There are a confusing array of diets—such as keto, low-fat, low glycemic index, low-carb, Mediterranean, and DASH (dietary approaches to stop hypertension) diet—alleging to optimize health. For anyone having type II diabetes—a disease that impacts about 1 in 12 people universally—sorting out what to eat could be even more confusing as their bodies have difficulty in processing sugars. When they consume carbohydrates—the starches and sugars found in several foods—they get huge spikes in blood sugar. The poor management of blood sugar by the body could damage organs, mainly eyes, blood vessels, and kidneys.
The goal of the research at the UBC (University of British Columbia, Okanagan) was to find a research diet and exercise involvements for the treatment and avoidance of type II diabetes. The researchers conducted human studies testing how dissimilar lifestyle tactics impacted the blood glucose control and other health indicators significant for the control of this disease. By studying hundreds of individuals having type II diabetes, it was pointed out that breakfast causes the biggest glucose spike of the day. The study was published in The American Journal of Clinical Nutrition. During the study, a low-carbohydrate breakfast consisting of cheese, egg, and spinach omelet was given. It was seen that blood sugar spikes after dinner and lunch were exactly the same regardless of the breakfast.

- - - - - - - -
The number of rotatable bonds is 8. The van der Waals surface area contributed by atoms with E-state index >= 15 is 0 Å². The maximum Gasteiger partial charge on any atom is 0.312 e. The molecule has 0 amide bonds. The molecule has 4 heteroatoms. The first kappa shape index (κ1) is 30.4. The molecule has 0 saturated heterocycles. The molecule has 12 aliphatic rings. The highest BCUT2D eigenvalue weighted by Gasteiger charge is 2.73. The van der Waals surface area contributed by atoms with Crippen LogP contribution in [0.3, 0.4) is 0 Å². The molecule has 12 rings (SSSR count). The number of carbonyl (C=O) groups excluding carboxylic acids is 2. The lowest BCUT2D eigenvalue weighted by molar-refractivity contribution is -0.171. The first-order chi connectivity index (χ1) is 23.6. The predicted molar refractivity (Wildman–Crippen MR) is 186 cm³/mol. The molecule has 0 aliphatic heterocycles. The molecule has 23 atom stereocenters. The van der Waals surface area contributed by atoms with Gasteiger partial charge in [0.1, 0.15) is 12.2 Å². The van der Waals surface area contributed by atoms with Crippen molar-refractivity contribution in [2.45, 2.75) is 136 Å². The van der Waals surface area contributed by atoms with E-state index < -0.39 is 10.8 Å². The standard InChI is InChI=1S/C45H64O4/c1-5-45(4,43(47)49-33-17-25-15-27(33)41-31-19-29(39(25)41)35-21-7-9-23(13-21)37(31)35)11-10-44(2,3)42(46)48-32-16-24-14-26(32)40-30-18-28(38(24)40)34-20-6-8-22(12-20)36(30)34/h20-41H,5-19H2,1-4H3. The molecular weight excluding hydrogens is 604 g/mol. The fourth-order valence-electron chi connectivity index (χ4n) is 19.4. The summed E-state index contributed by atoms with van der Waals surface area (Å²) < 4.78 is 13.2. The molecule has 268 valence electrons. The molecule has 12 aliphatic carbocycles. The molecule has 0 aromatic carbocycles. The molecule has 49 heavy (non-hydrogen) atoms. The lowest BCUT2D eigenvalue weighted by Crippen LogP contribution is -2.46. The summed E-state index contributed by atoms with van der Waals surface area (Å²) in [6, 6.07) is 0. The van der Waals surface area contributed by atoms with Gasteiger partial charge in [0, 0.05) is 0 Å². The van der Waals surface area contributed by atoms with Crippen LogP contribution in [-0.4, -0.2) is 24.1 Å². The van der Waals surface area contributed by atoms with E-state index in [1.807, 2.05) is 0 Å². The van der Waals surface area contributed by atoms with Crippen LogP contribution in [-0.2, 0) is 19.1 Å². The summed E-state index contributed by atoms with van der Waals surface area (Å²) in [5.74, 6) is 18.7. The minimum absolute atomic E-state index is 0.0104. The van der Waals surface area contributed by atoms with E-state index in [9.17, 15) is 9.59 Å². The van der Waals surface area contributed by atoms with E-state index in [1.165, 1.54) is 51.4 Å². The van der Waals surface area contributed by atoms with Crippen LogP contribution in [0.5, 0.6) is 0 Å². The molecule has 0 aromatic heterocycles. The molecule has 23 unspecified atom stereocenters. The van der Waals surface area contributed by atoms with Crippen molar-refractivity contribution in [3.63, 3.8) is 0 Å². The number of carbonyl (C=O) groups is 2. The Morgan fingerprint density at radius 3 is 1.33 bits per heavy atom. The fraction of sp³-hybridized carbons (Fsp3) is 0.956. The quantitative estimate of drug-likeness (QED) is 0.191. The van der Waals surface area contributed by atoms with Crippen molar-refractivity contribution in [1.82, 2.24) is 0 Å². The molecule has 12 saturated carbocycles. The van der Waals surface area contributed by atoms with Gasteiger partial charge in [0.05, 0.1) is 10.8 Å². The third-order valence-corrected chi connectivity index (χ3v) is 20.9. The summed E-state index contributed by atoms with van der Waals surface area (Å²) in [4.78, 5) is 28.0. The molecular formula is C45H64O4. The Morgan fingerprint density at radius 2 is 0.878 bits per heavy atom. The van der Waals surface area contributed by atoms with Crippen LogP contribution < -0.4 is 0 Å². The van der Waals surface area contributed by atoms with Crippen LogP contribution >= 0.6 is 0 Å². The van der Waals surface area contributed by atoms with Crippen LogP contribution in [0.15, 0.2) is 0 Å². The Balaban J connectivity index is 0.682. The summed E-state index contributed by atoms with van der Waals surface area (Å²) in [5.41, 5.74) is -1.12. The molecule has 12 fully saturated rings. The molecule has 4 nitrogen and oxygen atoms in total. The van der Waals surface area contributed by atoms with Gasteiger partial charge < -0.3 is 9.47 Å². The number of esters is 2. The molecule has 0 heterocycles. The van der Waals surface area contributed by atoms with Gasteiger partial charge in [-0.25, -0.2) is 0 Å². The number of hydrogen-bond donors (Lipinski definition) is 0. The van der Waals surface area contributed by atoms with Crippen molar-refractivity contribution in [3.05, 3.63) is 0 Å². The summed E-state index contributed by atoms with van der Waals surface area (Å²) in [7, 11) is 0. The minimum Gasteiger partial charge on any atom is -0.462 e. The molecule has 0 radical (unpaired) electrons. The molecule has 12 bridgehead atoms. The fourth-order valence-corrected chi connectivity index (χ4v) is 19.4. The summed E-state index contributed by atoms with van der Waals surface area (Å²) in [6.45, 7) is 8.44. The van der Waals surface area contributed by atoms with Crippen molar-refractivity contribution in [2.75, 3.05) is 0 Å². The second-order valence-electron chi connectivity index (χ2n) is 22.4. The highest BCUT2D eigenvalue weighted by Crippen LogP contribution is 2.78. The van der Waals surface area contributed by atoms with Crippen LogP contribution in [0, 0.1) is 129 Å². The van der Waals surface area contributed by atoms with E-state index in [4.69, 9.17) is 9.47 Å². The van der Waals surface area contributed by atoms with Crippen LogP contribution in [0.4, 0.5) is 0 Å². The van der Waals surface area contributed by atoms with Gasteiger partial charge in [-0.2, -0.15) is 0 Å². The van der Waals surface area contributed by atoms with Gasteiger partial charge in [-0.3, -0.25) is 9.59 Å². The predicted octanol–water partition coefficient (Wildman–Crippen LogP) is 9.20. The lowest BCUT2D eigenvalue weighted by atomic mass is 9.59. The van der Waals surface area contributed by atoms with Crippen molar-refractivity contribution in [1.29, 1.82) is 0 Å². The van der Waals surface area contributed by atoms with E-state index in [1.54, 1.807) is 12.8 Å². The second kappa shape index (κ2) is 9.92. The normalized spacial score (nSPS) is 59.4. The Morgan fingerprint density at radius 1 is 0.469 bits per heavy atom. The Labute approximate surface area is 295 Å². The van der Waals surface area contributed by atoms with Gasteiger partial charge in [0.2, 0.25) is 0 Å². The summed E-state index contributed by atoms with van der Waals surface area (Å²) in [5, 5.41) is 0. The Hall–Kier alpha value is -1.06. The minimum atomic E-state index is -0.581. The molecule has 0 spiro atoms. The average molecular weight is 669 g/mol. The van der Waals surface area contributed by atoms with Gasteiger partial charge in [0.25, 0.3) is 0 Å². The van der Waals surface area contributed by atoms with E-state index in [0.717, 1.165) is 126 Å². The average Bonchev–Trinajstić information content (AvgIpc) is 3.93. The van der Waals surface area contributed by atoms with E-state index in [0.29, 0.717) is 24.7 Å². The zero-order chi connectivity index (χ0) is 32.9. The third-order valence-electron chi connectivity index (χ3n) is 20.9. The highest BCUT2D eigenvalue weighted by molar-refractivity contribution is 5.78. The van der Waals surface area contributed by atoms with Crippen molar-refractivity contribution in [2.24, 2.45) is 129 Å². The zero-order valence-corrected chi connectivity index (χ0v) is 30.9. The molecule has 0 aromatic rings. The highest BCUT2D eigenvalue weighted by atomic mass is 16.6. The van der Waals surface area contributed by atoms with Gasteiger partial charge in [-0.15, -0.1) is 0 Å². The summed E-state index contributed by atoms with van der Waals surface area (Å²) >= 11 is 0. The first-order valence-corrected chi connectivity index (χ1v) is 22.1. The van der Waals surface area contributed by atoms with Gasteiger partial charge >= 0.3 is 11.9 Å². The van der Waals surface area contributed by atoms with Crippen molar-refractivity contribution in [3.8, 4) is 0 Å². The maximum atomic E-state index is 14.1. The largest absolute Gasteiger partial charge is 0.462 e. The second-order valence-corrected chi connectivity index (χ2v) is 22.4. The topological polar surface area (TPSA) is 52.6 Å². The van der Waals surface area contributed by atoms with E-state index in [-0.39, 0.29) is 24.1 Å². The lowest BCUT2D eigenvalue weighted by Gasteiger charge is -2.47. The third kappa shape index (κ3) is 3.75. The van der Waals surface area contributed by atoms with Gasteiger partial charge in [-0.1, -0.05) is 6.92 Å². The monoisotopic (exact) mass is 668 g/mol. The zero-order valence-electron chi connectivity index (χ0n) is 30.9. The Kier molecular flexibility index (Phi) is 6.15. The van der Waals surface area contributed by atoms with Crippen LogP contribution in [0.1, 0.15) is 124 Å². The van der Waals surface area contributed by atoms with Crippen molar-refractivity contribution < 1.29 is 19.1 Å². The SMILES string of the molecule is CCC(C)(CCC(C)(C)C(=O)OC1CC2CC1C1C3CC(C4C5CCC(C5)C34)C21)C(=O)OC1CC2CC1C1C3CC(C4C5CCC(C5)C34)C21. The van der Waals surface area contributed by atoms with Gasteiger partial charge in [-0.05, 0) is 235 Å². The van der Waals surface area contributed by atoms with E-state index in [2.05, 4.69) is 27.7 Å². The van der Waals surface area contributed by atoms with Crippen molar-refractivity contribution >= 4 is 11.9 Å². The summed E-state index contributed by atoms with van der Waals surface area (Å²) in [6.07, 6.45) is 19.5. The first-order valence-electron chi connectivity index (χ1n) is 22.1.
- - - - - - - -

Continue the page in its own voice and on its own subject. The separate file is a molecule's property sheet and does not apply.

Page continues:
On a similar note, recently, researchers stated that eggs for breakfast help people with diabetes. Jonathan Little—Associate Professor at the UBC, Okanagan—published the research in this week demonstrating that a high-fat LCBF (low-carb breakfast) can assist those having type II diabetes in controlling their blood sugar levels throughout the day. Little stated, “The large blood sugar surge that follows breakfast is owing to the mixture of pronounced insulin resistance in the sunrise in people having type II diabetes and as typical Western breakfast foods—oatmeal, cereal, toast, and fruit—are high in carbohydrates.”